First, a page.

Kerry Warns Laos Over Missing Civil Society Leader's Case

Radio Free Asia: 15 December 2013

A 2005 photo of Sombath Somphone in the Philippines. AFP/Sombath family

U.S. Secretary of State John Kerry warned Laos Sunday that the unresolved case of a missing local civil society leader could undermine the authoritarian state’s aspirations of becoming a responsible member of the international community.

Kerry, who is visiting Southeast Asia, said the United States “remains deeply concerned” over the fate of Sombath Somphone, one of the most respected civil society figures in Laos, on the one-year anniversary of his disappearance.

Sombath has been missing since Dec. 15, 2012, when he was stopped in his vehicle at a police checkpoint in the Lao capital Vientiane. He was then transferred into another vehicle, according to surveillance video. No one has seen him since.

Lao officials say they are investigating the case but have offered little information on Sombath’s whereabouts, prompting human rights groups to suspect that he may have been abducted by government-linked groups.

Six international rights groups said in a joint statement last week that Laos’s failure to conduct a “serious” investigation into the disappearance had “heightened concerns” about government involvement in the case.

Kerry said the international image of Laos could be dampened by Sombath’s case.

“Laos has taken steps in recent years to become a responsible partner in the community of nations.  Sombath’s abduction threatens to undermine those efforts,” Kerry said in a statement as he visited Vietnam at the weekend on a trip aimed at shoring up ties with Southeast Asia.

“We call on the (Lao) government to take all actions possible to ensure his safe return to his family,” Kerry said.

“Our thoughts are with Sombath’s family, friends, and the countless others in the international community who have been inspired by Sombath’s exemplary leadership and devotion to his country.”

International requests rebuffed

Laos has turned down international requests to provide assistance in the investigations into Sombath’s disappearance, including a U.S. offer to provide technical help to enhance the quality of some blurry images of the video footage.

Kerry said Washington welcomed a recent statement by Lao President Choummaly Sayasone that the Lao government is very concerned about Sombath’s disappearance and would continue its investigation and take all measures necessary to resolve the case.

“We look forward to learning the results of a full, thorough, and transparent investigation,” Kerry said.

“The United States values its partnership with Laos on a wide range of issues – including unexploded ordnance removal, health, education, combating trafficking in persons, environment, justice reform, counternarcotics, trade, and the search for our missing in action – and we wish to work constructively with Laos to protect human rights and promote the rule of law.”

Sombath’s wife Ng Shui Meng said that her husband, winner of the 2005 Magsaysay Award, had never campaigned against the Lao government and only worked to help the people.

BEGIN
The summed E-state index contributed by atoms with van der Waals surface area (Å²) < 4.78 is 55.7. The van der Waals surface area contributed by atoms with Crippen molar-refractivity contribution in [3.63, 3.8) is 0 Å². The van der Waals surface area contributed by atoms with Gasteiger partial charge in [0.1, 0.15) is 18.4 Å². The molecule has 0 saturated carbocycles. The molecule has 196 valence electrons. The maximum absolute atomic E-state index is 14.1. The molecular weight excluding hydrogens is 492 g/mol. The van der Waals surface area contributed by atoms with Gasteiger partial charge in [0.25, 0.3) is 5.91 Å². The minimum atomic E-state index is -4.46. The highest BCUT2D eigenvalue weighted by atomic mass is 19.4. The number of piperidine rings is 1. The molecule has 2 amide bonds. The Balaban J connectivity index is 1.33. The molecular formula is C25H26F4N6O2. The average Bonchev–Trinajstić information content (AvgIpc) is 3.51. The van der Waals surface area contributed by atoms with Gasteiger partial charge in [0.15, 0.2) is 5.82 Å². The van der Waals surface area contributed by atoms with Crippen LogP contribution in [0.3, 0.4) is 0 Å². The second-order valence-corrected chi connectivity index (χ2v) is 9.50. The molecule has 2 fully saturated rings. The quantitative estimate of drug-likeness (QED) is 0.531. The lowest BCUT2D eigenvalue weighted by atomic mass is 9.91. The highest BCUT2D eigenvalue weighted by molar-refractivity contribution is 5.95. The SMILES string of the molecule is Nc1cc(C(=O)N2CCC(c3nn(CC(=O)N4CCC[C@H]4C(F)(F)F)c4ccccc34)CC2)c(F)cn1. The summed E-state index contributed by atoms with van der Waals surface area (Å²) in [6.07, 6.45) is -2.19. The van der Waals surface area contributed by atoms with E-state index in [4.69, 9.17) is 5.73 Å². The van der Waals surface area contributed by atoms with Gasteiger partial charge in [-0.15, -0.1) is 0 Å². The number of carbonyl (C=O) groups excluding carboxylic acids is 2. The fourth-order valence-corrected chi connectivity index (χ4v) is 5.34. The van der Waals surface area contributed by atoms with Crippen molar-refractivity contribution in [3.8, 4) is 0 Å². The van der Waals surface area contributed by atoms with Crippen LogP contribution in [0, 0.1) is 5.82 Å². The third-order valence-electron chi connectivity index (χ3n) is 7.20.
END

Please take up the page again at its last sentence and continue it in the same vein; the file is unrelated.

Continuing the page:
“I only hope that whoever has taken him will show compassion and let him come home,” she told RFA’s Lao Service. “If he has committed any crime, then charge him in court and allow him the right of due process according to law, and allow his family the right of visitation.”

Political, economic pressure

Sixty-two Asian non-governmental organizations in a joint statement called on the international community, particularly the United States, the European Union and the Association of Southeast Asian Nations (ASEAN), to raise Sombath’s case with the Lao government in all bilateral and multilateral fora.

They should “exert political and economic pressure on the Lao government to ensure the promotion of reforms that guarantee respect for fundamental human rights in accordance with its international obligations,” the groups said, adding that Sombath was a victim of “enforced disappearance.”

Enforced disappearance—the detention of persons by the state, usually the military or police, followed by a refusal to reveal their fate or whereabouts—is a major human rights concern in Asia.

The 62 groups, which included the ASEAN Parliamentarians for Human Rights (APHR) and Asian Forum for Human Rights and Development (FORUM-ASIA), said Sombath’s case was not an isolated incident.

They said that the whereabouts of nine people—two women, Kingkeo and Somchit, as well as seven men, Soubinh, Souane, Sinpasong, Khamsone, Nou, Somkhit, and Sourigna—arbitrarily detained by Lao security
forces in November 2009 in various locations across the country remain unknown.

“The nine had planned peaceful demonstrations calling for democracy and respect of human rights,” they said.

Also unknown are the whereabouts of Somphone Khantisouk, the owner of an ecotourism guesthouse and an outspoken critic of Chinese-sponsored agricultural projects that were damaging the environment in the northern province of Luang Namtha, the groups said.

He disappeared after uniformed men abducted him in January 2007, according to the statement.